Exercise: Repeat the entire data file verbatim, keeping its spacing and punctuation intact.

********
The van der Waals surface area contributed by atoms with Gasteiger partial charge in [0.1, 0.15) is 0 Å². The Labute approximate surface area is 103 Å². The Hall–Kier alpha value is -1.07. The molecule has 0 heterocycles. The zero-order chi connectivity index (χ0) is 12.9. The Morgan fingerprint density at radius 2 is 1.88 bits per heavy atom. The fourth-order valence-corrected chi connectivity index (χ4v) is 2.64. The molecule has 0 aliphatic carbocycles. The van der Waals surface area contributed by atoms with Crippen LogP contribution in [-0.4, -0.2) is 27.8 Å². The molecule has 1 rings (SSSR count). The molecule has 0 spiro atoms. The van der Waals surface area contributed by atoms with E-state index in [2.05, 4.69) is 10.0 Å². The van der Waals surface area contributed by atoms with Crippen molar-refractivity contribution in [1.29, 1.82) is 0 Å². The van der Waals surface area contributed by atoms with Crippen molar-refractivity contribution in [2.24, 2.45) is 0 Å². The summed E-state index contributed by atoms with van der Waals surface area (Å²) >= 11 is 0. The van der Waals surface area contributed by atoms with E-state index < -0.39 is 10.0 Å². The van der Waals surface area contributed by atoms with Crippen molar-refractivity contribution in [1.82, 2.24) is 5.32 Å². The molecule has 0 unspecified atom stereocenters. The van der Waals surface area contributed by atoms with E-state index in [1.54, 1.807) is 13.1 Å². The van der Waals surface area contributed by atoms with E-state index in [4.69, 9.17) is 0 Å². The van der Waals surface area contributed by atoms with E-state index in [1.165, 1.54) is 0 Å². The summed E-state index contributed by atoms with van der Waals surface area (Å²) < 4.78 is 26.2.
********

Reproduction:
The van der Waals surface area contributed by atoms with Gasteiger partial charge in [0.1, 0.15) is 0 Å². The Labute approximate surface area is 103 Å². The Hall–Kier alpha value is -1.07. The molecule has 0 heterocycles. The zero-order chi connectivity index (χ0) is 12.9. The Morgan fingerprint density at radius 2 is 1.88 bits per heavy atom. The fourth-order valence-corrected chi connectivity index (χ4v) is 2.64. The molecule has 0 aliphatic carbocycles. The van der Waals surface area contributed by atoms with Crippen LogP contribution in [-0.4, -0.2) is 27.8 Å². The molecule has 1 rings (SSSR count). The molecule has 0 spiro atoms. The van der Waals surface area contributed by atoms with E-state index in [2.05, 4.69) is 10.0 Å². The van der Waals surface area contributed by atoms with Crippen molar-refractivity contribution in [1.29, 1.82) is 0 Å². The van der Waals surface area contributed by atoms with Crippen molar-refractivity contribution in [2.24, 2.45) is 0 Å². The summed E-state index contributed by atoms with van der Waals surface area (Å²) >= 11 is 0. The van der Waals surface area contributed by atoms with E-state index < -0.39 is 10.0 Å². The van der Waals surface area contributed by atoms with Crippen molar-refractivity contribution in [1.82, 2.24) is 5.32 Å². The molecule has 0 unspecified atom stereocenters. The van der Waals surface area contributed by atoms with E-state index in [1.54, 1.807) is 13.1 Å². The van der Waals surface area contributed by atoms with E-state index in [4.69, 9.17) is 0 Å². The van der Waals surface area contributed by atoms with E-state index in [1.165, 1.54) is 0 Å². The summed E-state index contributed by atoms with van der Waals surface area (Å²) < 4.78 is 26.2.